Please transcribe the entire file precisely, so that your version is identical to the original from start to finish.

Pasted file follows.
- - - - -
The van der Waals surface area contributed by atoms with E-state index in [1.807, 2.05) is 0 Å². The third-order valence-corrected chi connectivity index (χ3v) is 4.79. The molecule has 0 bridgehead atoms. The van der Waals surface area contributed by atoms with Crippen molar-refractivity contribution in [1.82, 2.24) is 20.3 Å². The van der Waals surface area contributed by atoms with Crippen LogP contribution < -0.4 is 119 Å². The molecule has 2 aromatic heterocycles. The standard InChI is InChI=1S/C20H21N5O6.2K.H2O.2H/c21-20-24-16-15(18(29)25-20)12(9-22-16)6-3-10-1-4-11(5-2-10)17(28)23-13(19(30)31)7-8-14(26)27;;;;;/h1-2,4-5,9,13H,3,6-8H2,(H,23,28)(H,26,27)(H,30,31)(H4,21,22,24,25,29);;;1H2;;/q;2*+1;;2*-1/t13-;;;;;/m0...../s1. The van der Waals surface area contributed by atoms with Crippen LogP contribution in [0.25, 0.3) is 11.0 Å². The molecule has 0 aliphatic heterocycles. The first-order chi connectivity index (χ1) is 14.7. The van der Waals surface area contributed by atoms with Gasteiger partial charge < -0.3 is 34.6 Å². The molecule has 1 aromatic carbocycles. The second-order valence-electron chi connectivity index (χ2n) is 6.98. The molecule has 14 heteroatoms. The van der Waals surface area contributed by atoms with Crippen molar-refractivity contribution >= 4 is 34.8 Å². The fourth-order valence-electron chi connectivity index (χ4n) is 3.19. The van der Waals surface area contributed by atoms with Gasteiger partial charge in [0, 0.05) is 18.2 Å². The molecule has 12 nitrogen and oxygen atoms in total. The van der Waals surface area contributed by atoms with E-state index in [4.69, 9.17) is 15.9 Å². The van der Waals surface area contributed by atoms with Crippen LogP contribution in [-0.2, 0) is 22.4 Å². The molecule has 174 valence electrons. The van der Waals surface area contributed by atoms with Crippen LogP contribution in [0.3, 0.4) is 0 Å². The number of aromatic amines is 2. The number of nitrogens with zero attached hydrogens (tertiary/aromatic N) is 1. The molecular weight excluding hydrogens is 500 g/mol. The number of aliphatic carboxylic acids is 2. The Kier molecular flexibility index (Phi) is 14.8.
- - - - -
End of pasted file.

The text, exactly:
The van der Waals surface area contributed by atoms with E-state index in [1.807, 2.05) is 0 Å². The third-order valence-corrected chi connectivity index (χ3v) is 4.79. The molecule has 0 bridgehead atoms. The van der Waals surface area contributed by atoms with Crippen molar-refractivity contribution in [1.82, 2.24) is 20.3 Å². The van der Waals surface area contributed by atoms with Crippen LogP contribution < -0.4 is 119 Å². The molecule has 2 aromatic heterocycles. The standard InChI is InChI=1S/C20H21N5O6.2K.H2O.2H/c21-20-24-16-15(18(29)25-20)12(9-22-16)6-3-10-1-4-11(5-2-10)17(28)23-13(19(30)31)7-8-14(26)27;;;;;/h1-2,4-5,9,13H,3,6-8H2,(H,23,28)(H,26,27)(H,30,31)(H4,21,22,24,25,29);;;1H2;;/q;2*+1;;2*-1/t13-;;;;;/m0...../s1. The van der Waals surface area contributed by atoms with Crippen LogP contribution in [0.25, 0.3) is 11.0 Å². The molecule has 0 aliphatic heterocycles. The first-order chi connectivity index (χ1) is 14.7. The van der Waals surface area contributed by atoms with Gasteiger partial charge < -0.3 is 34.6 Å². The molecule has 1 aromatic carbocycles. The second-order valence-electron chi connectivity index (χ2n) is 6.98. The molecule has 14 heteroatoms. The van der Waals surface area contributed by atoms with Crippen molar-refractivity contribution >= 4 is 34.8 Å². The fourth-order valence-electron chi connectivity index (χ4n) is 3.19. The van der Waals surface area contributed by atoms with Gasteiger partial charge in [0, 0.05) is 18.2 Å². The molecule has 12 nitrogen and oxygen atoms in total. The van der Waals surface area contributed by atoms with E-state index in [4.69, 9.17) is 15.9 Å². The van der Waals surface area contributed by atoms with Crippen LogP contribution in [-0.2, 0) is 22.4 Å². The molecule has 174 valence electrons. The van der Waals surface area contributed by atoms with Crippen LogP contribution in [0.3, 0.4) is 0 Å². The number of aromatic amines is 2. The number of nitrogens with zero attached hydrogens (tertiary/aromatic N) is 1. The molecular weight excluding hydrogens is 500 g/mol. The number of aliphatic carboxylic acids is 2. The Kier molecular flexibility index (Phi) is 14.8.